The phrase,'Unsound Transit', was coined by the Wall Street Journal to describe Seattle where,"Light Rail Madness eats billions that could otherwise be devoted to truly efficient transportation technologies." The Puget Sound's traffic congestion is a growing cancer on the region's prosperity. This website, captures news and expert opinion about ways to address the crisis. This is not a blog, but a knowledge base, which collects the best articles and presents them in a searchable format. My goal is to arm residents with knowledge so they can champion fact-based, rather than emotional, solutions.


Friday, March 7, 2008

Sen Haugen doesn't want cars in our future

Published: Friday, March 7, 2008


Haugen fails to address congestion

Tim Eyman's initiative to reduce congestion, I-985, is designed to carry out recommendations by state Auditor Brian Sonntag in his audit of the state Transportation Department (a result of Eyman's I-900, requiring performance audits of all state departments.)

The Legislature has ignored the recommendations from day one. Instead, Sen. Mary Margaret Haugen and other lawmakers hauled Sonntag into Haugen's office, lecturing him over the scope of his audits, although the law reads no officeholder or employee may impede or restrict the state auditor in conducting audits.

A recent commentary, "Simple non-rail solutions will provide traffic relief," by former Gov. Booth Gardner emphasizes the importance of road travel over mass transit. In contrast, Haugen wrote the commentary "Key part of our past, trains, in our transportation future." She wants us out of our cars.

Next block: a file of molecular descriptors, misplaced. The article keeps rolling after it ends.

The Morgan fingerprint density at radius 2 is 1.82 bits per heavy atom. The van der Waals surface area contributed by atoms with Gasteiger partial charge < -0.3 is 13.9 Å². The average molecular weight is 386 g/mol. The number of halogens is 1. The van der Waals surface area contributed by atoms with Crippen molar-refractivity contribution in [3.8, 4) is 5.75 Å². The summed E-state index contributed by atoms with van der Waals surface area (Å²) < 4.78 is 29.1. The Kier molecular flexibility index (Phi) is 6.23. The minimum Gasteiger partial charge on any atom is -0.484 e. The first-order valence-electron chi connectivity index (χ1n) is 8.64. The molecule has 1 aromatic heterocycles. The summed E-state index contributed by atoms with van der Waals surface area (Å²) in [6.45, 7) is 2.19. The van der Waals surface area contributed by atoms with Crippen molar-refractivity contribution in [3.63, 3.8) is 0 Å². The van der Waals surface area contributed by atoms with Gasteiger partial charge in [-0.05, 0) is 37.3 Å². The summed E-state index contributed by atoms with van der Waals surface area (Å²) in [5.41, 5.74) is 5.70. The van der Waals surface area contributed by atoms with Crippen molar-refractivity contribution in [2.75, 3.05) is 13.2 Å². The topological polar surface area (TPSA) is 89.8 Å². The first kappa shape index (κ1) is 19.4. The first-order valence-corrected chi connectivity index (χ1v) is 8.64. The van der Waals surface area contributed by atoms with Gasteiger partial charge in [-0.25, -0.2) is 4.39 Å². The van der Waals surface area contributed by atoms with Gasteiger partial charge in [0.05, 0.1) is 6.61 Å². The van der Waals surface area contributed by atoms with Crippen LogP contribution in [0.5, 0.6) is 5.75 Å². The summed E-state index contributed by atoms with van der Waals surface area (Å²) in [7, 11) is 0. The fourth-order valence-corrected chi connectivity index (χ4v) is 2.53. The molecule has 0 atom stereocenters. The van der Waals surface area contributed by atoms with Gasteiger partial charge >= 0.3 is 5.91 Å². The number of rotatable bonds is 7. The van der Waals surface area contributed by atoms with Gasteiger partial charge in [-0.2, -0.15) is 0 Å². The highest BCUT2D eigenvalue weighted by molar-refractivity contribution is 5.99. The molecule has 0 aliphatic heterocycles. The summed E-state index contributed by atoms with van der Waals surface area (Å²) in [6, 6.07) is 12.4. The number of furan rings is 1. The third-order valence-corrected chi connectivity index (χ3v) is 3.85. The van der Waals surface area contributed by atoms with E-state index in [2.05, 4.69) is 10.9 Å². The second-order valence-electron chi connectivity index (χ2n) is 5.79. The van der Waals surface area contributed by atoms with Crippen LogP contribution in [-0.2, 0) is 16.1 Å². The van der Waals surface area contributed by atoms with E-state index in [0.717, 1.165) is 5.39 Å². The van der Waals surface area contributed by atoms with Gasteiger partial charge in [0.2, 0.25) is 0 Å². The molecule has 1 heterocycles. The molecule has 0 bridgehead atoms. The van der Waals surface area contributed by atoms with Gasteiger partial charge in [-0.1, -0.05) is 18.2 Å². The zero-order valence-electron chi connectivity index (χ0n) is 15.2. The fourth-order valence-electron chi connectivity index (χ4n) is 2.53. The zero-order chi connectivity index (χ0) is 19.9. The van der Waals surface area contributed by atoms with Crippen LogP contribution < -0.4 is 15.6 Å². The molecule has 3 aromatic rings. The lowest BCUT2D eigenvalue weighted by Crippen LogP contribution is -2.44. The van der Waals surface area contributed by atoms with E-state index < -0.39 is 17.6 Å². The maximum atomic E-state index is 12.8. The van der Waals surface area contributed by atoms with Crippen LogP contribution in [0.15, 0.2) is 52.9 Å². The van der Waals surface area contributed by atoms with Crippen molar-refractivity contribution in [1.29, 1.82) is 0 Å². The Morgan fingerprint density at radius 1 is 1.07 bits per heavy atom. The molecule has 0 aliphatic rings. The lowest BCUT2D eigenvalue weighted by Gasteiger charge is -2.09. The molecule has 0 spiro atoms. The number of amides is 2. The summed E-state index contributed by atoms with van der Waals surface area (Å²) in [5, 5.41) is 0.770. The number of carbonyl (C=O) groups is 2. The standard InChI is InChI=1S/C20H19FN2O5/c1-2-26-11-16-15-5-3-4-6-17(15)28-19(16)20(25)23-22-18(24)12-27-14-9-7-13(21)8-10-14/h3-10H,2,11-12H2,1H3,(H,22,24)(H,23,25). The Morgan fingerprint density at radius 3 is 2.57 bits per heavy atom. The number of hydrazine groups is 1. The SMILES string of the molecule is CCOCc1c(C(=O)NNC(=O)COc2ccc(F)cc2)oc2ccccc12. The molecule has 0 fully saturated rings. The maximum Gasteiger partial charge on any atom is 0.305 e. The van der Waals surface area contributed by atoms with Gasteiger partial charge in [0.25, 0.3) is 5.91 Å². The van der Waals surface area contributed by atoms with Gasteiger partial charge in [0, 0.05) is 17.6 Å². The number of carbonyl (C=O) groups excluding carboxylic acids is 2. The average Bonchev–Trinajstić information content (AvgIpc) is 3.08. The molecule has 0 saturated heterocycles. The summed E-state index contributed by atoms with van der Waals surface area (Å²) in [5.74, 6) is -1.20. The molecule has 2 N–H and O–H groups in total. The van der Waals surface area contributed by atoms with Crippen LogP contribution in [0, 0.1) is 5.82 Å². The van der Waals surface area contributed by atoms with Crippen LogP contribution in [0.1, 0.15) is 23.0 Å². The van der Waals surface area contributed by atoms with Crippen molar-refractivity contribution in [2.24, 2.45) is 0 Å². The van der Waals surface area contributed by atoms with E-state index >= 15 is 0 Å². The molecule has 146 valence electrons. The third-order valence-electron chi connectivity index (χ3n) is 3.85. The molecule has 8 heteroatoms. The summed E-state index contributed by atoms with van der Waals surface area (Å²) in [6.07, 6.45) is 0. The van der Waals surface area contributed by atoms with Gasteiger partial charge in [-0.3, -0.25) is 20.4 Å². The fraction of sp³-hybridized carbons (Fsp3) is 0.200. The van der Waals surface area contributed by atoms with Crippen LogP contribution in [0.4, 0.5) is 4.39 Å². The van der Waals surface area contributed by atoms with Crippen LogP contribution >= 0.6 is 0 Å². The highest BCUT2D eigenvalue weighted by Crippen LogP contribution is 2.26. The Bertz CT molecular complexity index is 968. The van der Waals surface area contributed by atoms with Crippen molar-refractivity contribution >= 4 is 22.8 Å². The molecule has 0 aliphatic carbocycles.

Eyman's I-985 will open carpool lanes, require traffic lights to be synchronized and it does not impose new funds or tolls, but gets the money from existing funds.

DOT states that in the last six years, there have been no centerline roads constructed in the entire state. Haugen, Senate Transportation Committee chair since the 1990s, has done nothing to correct this. Instead, she finds $5 million to build a temporary train station in Stanwood with no commuter service and only two trains per day. She locates $18 million to build a wider bridge on the Gen. Mark Clark Bridge connecting Stanwood to Camano Island, although the Corps of Engineers had declared the bridge structurally sound, but finds no money to widen the road on either end of the bridge.

Bob Williams, a past Republican candidate for governor and president of the Evergreen Freedom Foundation, has made numerous suggestions on finding money for solving road problems, but the Democratic legislators ingore him.

After all these years, Haugen says she is going to make congestion her No. 1 priority. Can we believe her?

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